Mar 24, 2019; Peoria, AZ, USA; Chicago Cubs short stop Addison Russell (27) looks on before a game against the San Diego Padres at Peoria Stadium. Mandatory Credit: Matt Kartozian-USA TODAY Sports

Chicago Cubs infielder Addison Russell was suspended last October under MLB’s domestic violence policy. Those 40 games are about to be up, and as the Cubs prepare to welcome Russell back (despite their infield already being full of players who haven’t been accused of domestic abuse), the team is reportedly concerned enough about the impending reaction that they’ve started threatening reporters and writers who might dare be critical of Russell.

That’s according to Sheryl Ring of Fangraphs, and backed up by Mike Gianella of Baseball Prospectus:

This would sadly fit in well with the Cubs overall handling of Russell, going back to last year when the allegations were originally made. Manager Joe Maddon turned in a press conference performance dripping with contempt for the victim, while admitting he hadn’t bothered to read the very detailed, very credible letter written by Russell’s ex-wife, Melissa Reidy. That led to a rebuke from Theo Epstein, who then elected not to extend Maddon’s contract beyond the 2019 season. (Obviously it’s impossible to know how big of a role that moment played in Epstein’s calculus, and indeed the on-field regressions and mistakes were likely a much bigger part of the equation. Still, it’s definitely a part of the overall narrative.)

Russell, meanwhile, gave his own perfunctory press conference this spring, a widely panned mix of prepared answers. Now, though, Russell is with the AAA Iowa Cubs, and looks likely to be called up to the big league roster at some point in the near future. That’s apparently the event the Cubs are preparing for, including reportedly taking the extra step of privately threatening writers likely to not provide favorable coverage.

And favorable coverage hasn’t been hard to find! Just this week, USA Today’s Bob Nightengale wrote what amounted to a puff piece on Russell, framing it as a comeback narrative:

Addison Russell, the old man on the diamond, walks off the field, plops into a golf cart, wipes the perspiration off his forehead and smiles weakly.

Russell’s teammates with the Chicago Cubs left town a month ago. So did nearly all of the fans, except for two sitting in the bleachers over the weekend. Otherwise Russell is surrounded by a bunch of kids wearing Cubs’ uniforms, playing in the Arizona Rookie League, most of whom have yet to put a razor to their face.

“There’s no one here with any facial hair,’’ Russell, 25, says. “I feel like, ‘Wow, I finally fit in now.’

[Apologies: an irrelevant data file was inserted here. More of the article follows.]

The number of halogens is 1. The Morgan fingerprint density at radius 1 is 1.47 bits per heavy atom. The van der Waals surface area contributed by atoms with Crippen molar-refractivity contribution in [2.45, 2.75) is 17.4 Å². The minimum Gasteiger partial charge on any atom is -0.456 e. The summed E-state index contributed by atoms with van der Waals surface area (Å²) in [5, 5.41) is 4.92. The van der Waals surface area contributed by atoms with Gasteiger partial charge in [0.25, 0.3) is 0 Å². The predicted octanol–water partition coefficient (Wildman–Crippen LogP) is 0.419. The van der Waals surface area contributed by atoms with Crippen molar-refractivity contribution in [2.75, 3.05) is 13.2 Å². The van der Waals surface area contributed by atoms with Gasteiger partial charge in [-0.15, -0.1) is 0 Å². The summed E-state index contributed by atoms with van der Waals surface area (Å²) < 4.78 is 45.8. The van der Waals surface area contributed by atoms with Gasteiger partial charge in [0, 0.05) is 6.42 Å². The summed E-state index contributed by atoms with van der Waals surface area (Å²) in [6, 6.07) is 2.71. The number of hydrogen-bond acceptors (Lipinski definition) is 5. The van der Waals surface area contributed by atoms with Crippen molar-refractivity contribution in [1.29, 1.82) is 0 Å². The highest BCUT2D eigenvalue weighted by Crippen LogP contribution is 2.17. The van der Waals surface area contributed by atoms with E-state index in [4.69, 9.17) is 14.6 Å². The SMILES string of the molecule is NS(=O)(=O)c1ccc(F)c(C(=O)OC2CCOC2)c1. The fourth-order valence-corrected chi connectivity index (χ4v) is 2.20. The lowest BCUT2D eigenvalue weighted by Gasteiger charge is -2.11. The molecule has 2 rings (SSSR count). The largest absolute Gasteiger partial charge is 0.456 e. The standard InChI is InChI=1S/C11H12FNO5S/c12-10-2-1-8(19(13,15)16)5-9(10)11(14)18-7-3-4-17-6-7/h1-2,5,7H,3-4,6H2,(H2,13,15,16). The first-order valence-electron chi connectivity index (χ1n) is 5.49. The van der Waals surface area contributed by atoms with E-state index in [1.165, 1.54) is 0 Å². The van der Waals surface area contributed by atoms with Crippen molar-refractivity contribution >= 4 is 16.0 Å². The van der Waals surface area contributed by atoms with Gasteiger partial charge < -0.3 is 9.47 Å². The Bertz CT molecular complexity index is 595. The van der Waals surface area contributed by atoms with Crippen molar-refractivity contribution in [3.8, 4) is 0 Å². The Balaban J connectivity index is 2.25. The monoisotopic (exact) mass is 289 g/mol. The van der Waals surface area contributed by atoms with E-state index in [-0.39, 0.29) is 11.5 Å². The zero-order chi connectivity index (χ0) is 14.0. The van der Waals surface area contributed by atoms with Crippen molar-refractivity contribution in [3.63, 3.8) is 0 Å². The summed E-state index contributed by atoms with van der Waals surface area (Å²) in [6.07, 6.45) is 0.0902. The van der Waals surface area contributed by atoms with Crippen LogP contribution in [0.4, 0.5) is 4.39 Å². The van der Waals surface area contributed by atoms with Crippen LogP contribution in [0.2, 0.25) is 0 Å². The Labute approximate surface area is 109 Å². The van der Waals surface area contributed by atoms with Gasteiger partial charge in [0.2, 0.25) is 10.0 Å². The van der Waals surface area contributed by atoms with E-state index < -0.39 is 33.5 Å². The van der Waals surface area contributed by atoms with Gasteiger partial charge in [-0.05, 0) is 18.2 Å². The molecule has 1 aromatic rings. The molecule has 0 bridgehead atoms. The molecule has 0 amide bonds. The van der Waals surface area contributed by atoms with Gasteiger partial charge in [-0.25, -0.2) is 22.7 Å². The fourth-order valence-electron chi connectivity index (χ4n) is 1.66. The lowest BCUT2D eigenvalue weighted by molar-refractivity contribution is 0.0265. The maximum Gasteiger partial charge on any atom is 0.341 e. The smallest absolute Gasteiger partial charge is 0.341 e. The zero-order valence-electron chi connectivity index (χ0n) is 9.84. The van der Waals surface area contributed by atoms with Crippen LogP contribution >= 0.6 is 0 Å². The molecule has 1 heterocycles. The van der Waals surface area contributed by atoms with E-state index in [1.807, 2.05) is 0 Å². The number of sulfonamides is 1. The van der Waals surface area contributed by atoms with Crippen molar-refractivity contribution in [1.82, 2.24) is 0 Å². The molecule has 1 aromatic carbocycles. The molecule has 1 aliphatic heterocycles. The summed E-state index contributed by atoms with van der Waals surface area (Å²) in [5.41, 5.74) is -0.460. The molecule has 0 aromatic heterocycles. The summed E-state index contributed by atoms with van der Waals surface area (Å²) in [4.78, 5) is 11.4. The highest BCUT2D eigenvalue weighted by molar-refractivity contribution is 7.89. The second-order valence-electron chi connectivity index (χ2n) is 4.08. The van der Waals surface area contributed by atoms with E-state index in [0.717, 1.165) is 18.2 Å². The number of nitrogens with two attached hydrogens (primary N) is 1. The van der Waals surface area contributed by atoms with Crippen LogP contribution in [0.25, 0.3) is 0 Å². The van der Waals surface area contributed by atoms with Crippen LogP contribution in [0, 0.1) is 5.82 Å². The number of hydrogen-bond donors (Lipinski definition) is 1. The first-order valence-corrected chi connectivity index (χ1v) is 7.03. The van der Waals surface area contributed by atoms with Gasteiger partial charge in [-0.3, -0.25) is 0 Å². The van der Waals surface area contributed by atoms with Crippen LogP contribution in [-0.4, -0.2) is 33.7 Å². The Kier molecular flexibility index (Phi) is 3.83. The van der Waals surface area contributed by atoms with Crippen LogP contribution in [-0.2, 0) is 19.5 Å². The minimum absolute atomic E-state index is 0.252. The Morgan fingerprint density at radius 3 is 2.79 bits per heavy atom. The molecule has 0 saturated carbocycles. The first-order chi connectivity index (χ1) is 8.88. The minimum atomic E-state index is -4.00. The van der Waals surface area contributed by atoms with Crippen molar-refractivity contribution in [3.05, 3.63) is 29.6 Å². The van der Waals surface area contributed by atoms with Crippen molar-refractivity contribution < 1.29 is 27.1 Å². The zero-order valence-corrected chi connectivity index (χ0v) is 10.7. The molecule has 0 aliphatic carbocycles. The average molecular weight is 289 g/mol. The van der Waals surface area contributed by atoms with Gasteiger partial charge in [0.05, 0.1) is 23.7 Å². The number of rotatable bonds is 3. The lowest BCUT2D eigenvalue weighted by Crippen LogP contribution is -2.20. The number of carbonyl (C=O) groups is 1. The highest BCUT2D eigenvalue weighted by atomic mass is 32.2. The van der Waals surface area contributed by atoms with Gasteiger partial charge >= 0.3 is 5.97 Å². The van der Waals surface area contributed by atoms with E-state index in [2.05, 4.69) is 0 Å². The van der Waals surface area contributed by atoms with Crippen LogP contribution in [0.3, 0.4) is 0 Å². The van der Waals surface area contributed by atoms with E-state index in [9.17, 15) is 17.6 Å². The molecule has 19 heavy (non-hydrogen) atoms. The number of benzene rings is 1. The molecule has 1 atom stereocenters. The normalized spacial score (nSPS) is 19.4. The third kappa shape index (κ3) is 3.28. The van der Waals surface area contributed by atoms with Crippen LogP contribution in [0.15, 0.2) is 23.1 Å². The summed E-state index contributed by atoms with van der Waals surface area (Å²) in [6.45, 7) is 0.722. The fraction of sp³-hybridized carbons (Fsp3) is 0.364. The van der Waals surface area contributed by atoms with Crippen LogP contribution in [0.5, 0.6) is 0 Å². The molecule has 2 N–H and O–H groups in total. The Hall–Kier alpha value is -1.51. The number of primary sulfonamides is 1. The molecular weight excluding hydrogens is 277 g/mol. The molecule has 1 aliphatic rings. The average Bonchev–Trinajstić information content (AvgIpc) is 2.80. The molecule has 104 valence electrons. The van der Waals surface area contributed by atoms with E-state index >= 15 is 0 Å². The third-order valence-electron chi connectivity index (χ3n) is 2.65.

“This brings you back to your roots, and reminds you why you played this game in the first place. It’s also the reminder that this is not where I’m supposed
to be at in my life.’’

This is definitely something that needed to be written!

“I feel like overcoming this challenge has made me much more self-aware,’’ Russell says. “It has taught me to slow things down, reflect, and be a better person. It’s given me a lot of insight on what kind of person I am, and what my goals are moving forward. I can sit back and play baseball, and still reflect and be thankful for the life I live.

“We live and we learn. We’re not going to do things right the first time every single time. I know I didn’t. But the big thing is keep pushing things forward and keep that positive energy going.’’

So we know that the Cubs are okay with that kind of piece, as evidenced by its existence. The timing isn’t a coincidence, either; it’s pretty clearly designed to be the opening volley of a PR campaign pushing the “changed man” narrative. That part isn’t really in doubt. But what about the other end of that spectrum, where they’re alleged to be strong-arming writers into positive coverage?

There’s really no way to prove it, obviously. Ring and Gianella wouldn’t be putting stuff out there they hadn’t heard. That doesn’t mean what they heard was true, of course, but we can’t really know either way, at this point. A few Cubs beat reporters and media members were pretty quick to dismiss the possibility:

So, that’s that, right? Well, not necessarily. First of all, there’s this:

Second, there’s the fact that just because it’s not widespread doesn’t mean it hasn’t happened a few times, possibly to outlets or writers who don’t normally cover the Cubs but might be very interested in covering the story of a team welcoming an abuser back to the roster.

Hypothetically, the Cubs might feel more comfortable leaning on outlets that aren’t ESPN (or NBC Sports Chicago, or the Sun-Times), because the damage would be easier to control if the story got out they were doing so. If you need evidence of that, just look at those tweets! The local media dismissing the claim out of hand even though they can’t possibly know it to be false is a perfect example of the sort of safety net that could allow for a team to get away with quashing something like this.

That doesn’t mean it’s true, either! We can’t know. But it’s an interesting claim, and it’s worth monitoring the coverage of Russell’s return to see just how critical anyone with access is going forward.

Update: According to The Athletic’s Sahadev Sharma, Cubs president of baseball operations Theo Epstein said on Tuesday night that “the threat of reprisal to a media member about any topic, but especially one of this nature, is not acceptable.”

Epstein added that it would be a “fireable offense to try to threaten a media member because of unfavorable coverage.”

About Jay Rigdon

Jay is a columnist at Awful Announcing. He is not a strong swimmer. He is probably talking to a dog in a silly voice at this very moment.